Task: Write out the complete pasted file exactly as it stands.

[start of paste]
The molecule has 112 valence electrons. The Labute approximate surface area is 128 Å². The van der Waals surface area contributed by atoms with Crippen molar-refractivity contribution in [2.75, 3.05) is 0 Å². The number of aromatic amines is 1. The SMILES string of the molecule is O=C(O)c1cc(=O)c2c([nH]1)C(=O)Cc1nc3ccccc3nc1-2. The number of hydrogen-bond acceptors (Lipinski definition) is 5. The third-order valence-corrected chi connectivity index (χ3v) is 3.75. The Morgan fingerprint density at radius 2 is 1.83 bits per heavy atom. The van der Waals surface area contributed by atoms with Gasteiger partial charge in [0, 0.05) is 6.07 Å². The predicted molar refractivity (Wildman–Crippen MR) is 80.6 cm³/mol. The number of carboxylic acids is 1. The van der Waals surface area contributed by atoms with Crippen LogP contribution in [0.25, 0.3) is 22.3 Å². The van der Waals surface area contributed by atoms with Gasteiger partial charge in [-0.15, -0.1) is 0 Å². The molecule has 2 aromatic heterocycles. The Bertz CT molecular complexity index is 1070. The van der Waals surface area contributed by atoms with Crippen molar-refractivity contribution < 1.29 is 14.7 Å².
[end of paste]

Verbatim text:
The molecule has 112 valence electrons. The Labute approximate surface area is 128 Å². The van der Waals surface area contributed by atoms with Crippen molar-refractivity contribution in [2.75, 3.05) is 0 Å². The number of aromatic amines is 1. The SMILES string of the molecule is O=C(O)c1cc(=O)c2c([nH]1)C(=O)Cc1nc3ccccc3nc1-2. The number of hydrogen-bond acceptors (Lipinski definition) is 5. The third-order valence-corrected chi connectivity index (χ3v) is 3.75. The Morgan fingerprint density at radius 2 is 1.83 bits per heavy atom. The van der Waals surface area contributed by atoms with Gasteiger partial charge in [0, 0.05) is 6.07 Å². The predicted molar refractivity (Wildman–Crippen MR) is 80.6 cm³/mol. The number of carboxylic acids is 1. The van der Waals surface area contributed by atoms with Crippen LogP contribution in [0.25, 0.3) is 22.3 Å². The van der Waals surface area contributed by atoms with Gasteiger partial charge in [-0.15, -0.1) is 0 Å². The molecule has 2 aromatic heterocycles. The Bertz CT molecular complexity index is 1070. The van der Waals surface area contributed by atoms with Crippen molar-refractivity contribution < 1.29 is 14.7 Å².